For those with tonsil stones, the mouth often has a very unpleasant odor due to bacteria residing in the crevices of the tonsils along with excess food and dead cells. To improve the unpleasant odor caused by chronic respiratory diseases that have lasted for many years, treatment is needed to reduce the symptoms.
In addition, long-term bad breath can also occur due to systemic diseases such as diabetes or problems related to the liver and kidneys. These diseases can cause the body to produce ketones from the breakdown of fatty tissues. However, this situation is also very rare.
Here are some tips for treating long-term bad breath
- Practice good oral hygiene: Brush your teeth at least twice a day, floss once a day, and use a tongue scraper to remove bacteria from your tongue.
- Use mouthwash: Rinse with an antibacterial mouthwash to kill the bacteria that cause bad breath.
- Drink plenty of water: Drinking water helps keep your mouth moist and prevents the buildup of bacteria.
- Avoid smoking and tobacco use: Smoking and tobacco use are major causes of bad breath and can lead to other oral health problems.
- Limit alcohol and caffeine consumption: Alcohol and caffeine can cause dry mouth, which can lead to bad breath.
- Treat any underlying health conditions: If your bad breath is caused by an underlying health condition, such as gum disease or sinusitis, treating that condition can help alleviate your bad breath.
- Visit your dentist regularly: Regular dental checkups and cleanings can help prevent and treat bad breath, as well as identify any underlying oral health problems.
Remember, if your bad breath persists despite these measures, it’s important to consult with your dentist or doctor to rule out any underlying health issues.
Some tips to remember to avoid long-term bad breath
To prevent chronic bad breath, there are some tips to keep in mind. If your bad breath is not caused by an underlying medical condition, you can take some measures to prevent the disease from recurring and improve your breath freshness.
About dental hygiene
Regarding oral hygiene, according to dental specialists, it is recommended to brush your teeth at least 1-2 times a day, and it is essential to do so if you want to have fresh breath and healthy teeth. Therefore, after each meal for about 30 minutes, you should brush your teeth for about 2 minutes to remove food debris and plaque in your mouth. This will help prevent the growth of bad breath-causing bacteria.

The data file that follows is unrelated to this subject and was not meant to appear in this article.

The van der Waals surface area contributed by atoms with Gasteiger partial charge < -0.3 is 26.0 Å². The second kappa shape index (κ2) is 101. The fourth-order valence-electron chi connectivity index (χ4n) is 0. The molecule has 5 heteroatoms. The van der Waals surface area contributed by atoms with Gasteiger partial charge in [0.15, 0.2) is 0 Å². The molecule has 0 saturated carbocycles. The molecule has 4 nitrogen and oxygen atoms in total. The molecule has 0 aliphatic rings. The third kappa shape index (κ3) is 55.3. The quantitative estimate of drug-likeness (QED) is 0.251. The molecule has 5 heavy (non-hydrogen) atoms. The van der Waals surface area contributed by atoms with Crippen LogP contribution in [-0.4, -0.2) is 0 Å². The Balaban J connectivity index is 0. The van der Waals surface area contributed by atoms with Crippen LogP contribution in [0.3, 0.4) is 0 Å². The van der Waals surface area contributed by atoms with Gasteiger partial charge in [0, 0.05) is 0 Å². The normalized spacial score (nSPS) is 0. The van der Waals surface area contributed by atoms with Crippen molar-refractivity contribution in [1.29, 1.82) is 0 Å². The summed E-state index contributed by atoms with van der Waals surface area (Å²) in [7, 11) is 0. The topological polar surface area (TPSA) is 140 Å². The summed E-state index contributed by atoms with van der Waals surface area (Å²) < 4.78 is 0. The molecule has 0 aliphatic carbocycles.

In addition, using dental floss is also very beneficial for oral health. Specifically, the interdental spaces are cleaned safely, thereby avoiding bad breath caused by food residue effectively.
Moreover, you can also use recommended mouthwashes or physiological saline solution to thoroughly clean the oral cavity. There are currently many types of fruit-scented mouthwashes on the market that you can use.
Eliminating bad habits
Bad breath can only be completely eliminated if the patient eliminates the habit of smoking, not using coffee, stimulants or soda. They are not only good for health but also help to eliminate bad breath.
Furthermore, to keep the mouth from drying out, you need to ensure that you consume enough water for your body every day. Also, chewing sugar-free gum helps to effectively activate salivary glands. Especially for people with chronic dry mouth, dentists may prescribe artificial saliva or a medication to stimulate saliva production.
A scientific diet for people with bad breath is extremely necessary. Because this disease is caused by many factors, typically food. Therefore, you need to pay attention to adjust some issues as follows:
- Do not eat heavily flavored foods such as onions, garlic, shrimp paste, … or foods that contain a lot of sugar that make the breath smell worse.
- Tough meats are likely to get stuck in the teeth, difficult to remove, and cause unpleasant bad breath as well as tooth decay. Therefore, you need to pay attention to adjust your diet.
- Avoid eating too many fruits and vegetables that leave a long-lasting odor in the mouth such as carrots, pickles, pickled onions, durian, … Because when digesting these foods, they will soak into the stomach and cause bad breath through the breath.
- In addition, you also need to pay attention to supplement foods that can freshen your breath and support the treatment of chronic bad breath, including fragrant vegetables, fruits with lots of vitamin C, …
The above is all the basic knowledge about chronic bad breath that readers can refer to. I hope this article has provided you with useful knowledge in taking care of your oral hygiene. Additionally, if you have any questions or concerns that you want to be addressed, please leave a message below the article.
John Alen was born in 1971 and is a doctor in the healthcare and psychology fields with many years of experience. He is currently working at easyhealthylive.com, a leading health and psychology blog. Having studied at Y1 National Medical University named after IM Sechenov, John Alen is using his knowledge and experience to help improve the physical and mental health of people in the United States.